JPMorgan Chase reported new highs—though only marginally—in 2015, with yearly net revenue of $96.6 billion, net income totaling $24.4 billion, and an earnings per share of $6. In 2014, the Manhattan-based banking and financial services company posted revenue of $94.21 billion with an income of $21.76 billion.
For the last quarter of 2015, the company reported net income of $5.4 billion on revenue of $23.7 billion, which is up about 1 percent over the previous quarter.
Jamie Dimon, Chairman and CEO of JPMorgan Chase, said in a press release of the results: “The businesses generated strong loan growth and credit quality, except for some stress in energy. … Markets were somewhat quieter, and we saw the impact reflected in the results of our trading and Asset Management businesses.”
Financial markets were down last year, and routed early this year, due to weakness in China’s economic sector.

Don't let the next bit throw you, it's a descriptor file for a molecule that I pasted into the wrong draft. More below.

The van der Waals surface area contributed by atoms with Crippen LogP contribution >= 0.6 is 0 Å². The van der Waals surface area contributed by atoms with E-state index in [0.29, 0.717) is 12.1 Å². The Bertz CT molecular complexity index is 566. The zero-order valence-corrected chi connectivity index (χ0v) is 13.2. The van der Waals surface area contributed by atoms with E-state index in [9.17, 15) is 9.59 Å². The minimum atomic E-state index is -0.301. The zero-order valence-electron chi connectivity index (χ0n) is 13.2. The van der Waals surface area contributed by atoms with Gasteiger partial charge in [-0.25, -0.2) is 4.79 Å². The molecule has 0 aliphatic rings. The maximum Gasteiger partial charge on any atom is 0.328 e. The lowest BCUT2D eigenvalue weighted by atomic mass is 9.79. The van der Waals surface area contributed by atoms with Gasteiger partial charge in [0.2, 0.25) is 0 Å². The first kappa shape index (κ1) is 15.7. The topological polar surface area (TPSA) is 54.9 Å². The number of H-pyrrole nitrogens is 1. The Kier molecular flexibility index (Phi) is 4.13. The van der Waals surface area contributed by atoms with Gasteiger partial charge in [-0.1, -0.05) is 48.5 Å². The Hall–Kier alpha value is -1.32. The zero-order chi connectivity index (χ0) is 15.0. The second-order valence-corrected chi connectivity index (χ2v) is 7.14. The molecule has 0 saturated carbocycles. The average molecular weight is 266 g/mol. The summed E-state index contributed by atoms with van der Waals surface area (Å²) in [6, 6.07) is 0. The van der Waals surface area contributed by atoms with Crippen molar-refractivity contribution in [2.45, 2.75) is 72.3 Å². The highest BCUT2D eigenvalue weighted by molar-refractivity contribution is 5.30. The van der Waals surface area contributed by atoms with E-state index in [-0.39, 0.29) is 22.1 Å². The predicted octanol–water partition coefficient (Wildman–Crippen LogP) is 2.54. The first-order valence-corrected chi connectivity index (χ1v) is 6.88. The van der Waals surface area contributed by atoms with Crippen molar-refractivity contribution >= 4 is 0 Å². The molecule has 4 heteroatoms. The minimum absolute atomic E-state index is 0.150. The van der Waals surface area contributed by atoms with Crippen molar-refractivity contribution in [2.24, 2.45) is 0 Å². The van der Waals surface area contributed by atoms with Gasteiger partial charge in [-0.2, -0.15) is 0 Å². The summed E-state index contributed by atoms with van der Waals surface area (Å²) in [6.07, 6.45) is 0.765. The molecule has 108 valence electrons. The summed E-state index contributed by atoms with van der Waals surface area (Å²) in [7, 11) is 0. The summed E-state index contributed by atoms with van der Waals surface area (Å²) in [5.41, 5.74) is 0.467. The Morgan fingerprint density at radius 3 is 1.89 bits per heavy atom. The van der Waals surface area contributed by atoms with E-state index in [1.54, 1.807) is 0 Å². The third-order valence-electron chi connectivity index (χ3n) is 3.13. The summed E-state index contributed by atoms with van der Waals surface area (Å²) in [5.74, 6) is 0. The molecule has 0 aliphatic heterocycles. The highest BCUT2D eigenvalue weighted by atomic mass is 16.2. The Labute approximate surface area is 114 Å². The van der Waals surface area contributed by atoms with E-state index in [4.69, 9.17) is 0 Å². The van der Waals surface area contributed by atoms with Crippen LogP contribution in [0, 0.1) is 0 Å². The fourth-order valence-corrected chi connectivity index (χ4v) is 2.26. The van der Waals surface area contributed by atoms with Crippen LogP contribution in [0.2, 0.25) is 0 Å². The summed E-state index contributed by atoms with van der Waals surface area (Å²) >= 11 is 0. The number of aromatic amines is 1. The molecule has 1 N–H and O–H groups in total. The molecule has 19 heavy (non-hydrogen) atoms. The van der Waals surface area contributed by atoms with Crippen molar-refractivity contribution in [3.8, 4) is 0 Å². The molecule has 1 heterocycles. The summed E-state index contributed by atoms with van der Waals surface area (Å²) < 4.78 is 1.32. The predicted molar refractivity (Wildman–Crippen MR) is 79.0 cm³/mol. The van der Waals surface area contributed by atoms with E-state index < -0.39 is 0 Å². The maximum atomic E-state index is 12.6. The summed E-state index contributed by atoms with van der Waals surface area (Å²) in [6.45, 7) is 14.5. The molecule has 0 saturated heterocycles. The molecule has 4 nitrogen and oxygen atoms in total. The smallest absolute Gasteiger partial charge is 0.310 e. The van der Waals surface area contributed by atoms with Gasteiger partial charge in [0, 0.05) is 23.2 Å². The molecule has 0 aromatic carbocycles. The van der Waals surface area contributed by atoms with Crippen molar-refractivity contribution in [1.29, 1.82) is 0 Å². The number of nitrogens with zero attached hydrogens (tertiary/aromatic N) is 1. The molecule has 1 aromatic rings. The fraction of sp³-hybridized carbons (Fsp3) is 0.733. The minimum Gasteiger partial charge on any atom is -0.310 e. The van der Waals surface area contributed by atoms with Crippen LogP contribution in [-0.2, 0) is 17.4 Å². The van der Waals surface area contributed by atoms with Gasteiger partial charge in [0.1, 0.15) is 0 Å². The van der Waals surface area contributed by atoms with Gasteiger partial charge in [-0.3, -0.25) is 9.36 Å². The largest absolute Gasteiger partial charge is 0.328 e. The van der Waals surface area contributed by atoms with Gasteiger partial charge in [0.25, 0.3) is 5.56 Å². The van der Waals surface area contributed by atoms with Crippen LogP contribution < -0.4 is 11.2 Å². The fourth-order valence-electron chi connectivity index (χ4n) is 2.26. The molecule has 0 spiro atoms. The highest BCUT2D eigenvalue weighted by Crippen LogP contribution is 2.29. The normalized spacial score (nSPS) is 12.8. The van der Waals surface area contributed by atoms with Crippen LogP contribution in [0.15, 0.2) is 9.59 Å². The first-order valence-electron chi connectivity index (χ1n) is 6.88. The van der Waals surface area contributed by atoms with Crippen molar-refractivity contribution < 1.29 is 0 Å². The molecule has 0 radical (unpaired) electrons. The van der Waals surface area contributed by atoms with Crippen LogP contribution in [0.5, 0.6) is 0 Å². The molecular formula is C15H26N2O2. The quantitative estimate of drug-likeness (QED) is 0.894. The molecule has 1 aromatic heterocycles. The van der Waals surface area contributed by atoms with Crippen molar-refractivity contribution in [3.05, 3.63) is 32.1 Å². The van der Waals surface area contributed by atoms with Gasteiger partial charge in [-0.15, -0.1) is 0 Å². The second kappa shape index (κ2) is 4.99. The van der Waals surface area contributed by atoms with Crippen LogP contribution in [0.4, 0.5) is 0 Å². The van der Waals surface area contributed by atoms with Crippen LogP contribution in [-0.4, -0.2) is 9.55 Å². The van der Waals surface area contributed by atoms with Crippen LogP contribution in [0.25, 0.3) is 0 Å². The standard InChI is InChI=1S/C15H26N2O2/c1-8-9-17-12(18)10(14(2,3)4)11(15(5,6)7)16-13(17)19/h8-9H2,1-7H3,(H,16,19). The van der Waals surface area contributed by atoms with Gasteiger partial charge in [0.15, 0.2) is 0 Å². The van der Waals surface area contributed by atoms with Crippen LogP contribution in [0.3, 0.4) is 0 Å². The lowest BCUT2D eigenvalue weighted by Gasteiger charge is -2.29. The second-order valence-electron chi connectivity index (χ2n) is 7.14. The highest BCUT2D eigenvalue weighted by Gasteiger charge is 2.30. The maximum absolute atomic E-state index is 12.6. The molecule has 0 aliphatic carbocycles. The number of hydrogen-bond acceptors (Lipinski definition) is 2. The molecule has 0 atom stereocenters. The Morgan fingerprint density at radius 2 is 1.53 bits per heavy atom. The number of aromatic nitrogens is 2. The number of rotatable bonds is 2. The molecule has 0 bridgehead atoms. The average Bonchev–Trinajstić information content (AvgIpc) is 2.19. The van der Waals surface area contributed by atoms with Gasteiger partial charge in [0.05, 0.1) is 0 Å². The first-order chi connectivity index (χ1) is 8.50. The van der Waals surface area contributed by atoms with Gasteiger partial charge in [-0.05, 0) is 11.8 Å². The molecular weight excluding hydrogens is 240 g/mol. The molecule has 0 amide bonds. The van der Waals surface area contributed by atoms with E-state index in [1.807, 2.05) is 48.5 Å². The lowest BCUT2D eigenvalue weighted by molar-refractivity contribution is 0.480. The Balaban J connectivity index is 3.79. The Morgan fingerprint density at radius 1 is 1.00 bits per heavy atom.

Overall, JPMorgan Chase delivered results that were consistent quarter-to-quarter, year-to-year. The results may prove that Dimon, who was once seen as a bastion of stability in the financial world during the 2008 financial crisis and has been a bit more embattled recently, may have proven his critics wrong once more by keeping the company financially stable, even if not able to ensure greater growth in a largely down market.
JPMorgan Chase reported its revenue across its four main business lines: consumer and community banking, corporate and investment bank, commercial banking and asset management. Consumer and community banking account for $11.2 billion revenue in the fourth quarter, comprising almost 50 percent of the bank’s total revenue.
The corporate and investment bank division contributed $7.1 billion, a decrease of 4 percent on the previous quarter. Investment banking division revenues were down 11 percent mostly as a result of lower debt underwriting fees.
Commercial banking and asset management accounted for $1.8 billion and $3 billion in revenue, and $550 million and $507 million in income, respectively for the fourth quarter.
While JPMorgan may have weathered last year’s market storms due to the stability in its consumer business side, it remains to be seen how the performance of the markets this year might have an impact on the company.